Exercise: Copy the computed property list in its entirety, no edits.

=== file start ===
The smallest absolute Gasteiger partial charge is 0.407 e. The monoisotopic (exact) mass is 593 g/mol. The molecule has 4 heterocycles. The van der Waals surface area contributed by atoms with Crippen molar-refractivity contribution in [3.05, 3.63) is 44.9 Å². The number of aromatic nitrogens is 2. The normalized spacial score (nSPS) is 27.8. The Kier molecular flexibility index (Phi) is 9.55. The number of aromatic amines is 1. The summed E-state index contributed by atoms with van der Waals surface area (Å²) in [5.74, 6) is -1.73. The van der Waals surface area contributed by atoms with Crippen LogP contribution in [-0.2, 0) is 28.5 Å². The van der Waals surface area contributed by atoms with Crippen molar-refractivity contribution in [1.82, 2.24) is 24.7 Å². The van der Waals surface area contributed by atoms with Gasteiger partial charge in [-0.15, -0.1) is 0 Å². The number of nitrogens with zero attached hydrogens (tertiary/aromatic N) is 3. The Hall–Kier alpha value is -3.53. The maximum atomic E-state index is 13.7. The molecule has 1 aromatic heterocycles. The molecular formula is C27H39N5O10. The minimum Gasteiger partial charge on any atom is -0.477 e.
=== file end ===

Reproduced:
The smallest absolute Gasteiger partial charge is 0.407 e. The monoisotopic (exact) mass is 593 g/mol. The molecule has 4 heterocycles. The van der Waals surface area contributed by atoms with Crippen molar-refractivity contribution in [3.05, 3.63) is 44.9 Å². The number of aromatic nitrogens is 2. The normalized spacial score (nSPS) is 27.8. The Kier molecular flexibility index (Phi) is 9.55. The number of aromatic amines is 1. The summed E-state index contributed by atoms with van der Waals surface area (Å²) in [5.74, 6) is -1.73. The van der Waals surface area contributed by atoms with Crippen LogP contribution in [-0.2, 0) is 28.5 Å². The van der Waals surface area contributed by atoms with Crippen molar-refractivity contribution in [1.82, 2.24) is 24.7 Å². The van der Waals surface area contributed by atoms with Gasteiger partial charge in [-0.15, -0.1) is 0 Å². The number of nitrogens with zero attached hydrogens (tertiary/aromatic N) is 3. The Hall–Kier alpha value is -3.53. The maximum atomic E-state index is 13.7. The molecule has 1 aromatic heterocycles. The molecular formula is C27H39N5O10. The minimum Gasteiger partial charge on any atom is -0.477 e.